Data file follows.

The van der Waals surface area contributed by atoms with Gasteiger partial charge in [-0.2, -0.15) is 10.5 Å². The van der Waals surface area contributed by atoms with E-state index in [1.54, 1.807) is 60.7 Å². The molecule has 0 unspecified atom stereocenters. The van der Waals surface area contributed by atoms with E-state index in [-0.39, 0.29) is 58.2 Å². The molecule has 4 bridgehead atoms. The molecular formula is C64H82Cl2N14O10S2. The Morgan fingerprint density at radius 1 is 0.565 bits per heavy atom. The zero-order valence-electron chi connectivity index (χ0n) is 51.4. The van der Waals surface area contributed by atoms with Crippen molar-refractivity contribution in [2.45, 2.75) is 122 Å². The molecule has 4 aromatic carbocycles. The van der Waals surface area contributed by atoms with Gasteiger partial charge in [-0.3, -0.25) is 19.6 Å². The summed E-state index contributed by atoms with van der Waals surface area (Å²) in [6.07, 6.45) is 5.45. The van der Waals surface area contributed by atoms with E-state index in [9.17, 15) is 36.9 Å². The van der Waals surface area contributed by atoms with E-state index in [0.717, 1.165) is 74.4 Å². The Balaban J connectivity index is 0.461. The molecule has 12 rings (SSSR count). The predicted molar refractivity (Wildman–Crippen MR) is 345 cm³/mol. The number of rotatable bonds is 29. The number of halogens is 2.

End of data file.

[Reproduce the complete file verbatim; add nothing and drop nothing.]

The van der Waals surface area contributed by atoms with Gasteiger partial charge in [-0.2, -0.15) is 10.5 Å². The van der Waals surface area contributed by atoms with E-state index in [1.54, 1.807) is 60.7 Å². The molecule has 0 unspecified atom stereocenters. The van der Waals surface area contributed by atoms with E-state index in [-0.39, 0.29) is 58.2 Å². The molecule has 4 bridgehead atoms. The molecular formula is C64H82Cl2N14O10S2. The Morgan fingerprint density at radius 1 is 0.565 bits per heavy atom. The zero-order valence-electron chi connectivity index (χ0n) is 51.4. The van der Waals surface area contributed by atoms with Crippen molar-refractivity contribution in [2.45, 2.75) is 122 Å². The molecule has 4 aromatic carbocycles. The van der Waals surface area contributed by atoms with Gasteiger partial charge in [-0.3, -0.25) is 19.6 Å². The summed E-state index contributed by atoms with van der Waals surface area (Å²) in [6.07, 6.45) is 5.45. The van der Waals surface area contributed by atoms with E-state index in [9.17, 15) is 36.9 Å². The van der Waals surface area contributed by atoms with E-state index in [0.717, 1.165) is 74.4 Å². The Balaban J connectivity index is 0.461. The molecule has 12 rings (SSSR count). The predicted molar refractivity (Wildman–Crippen MR) is 345 cm³/mol. The number of rotatable bonds is 29. The number of halogens is 2.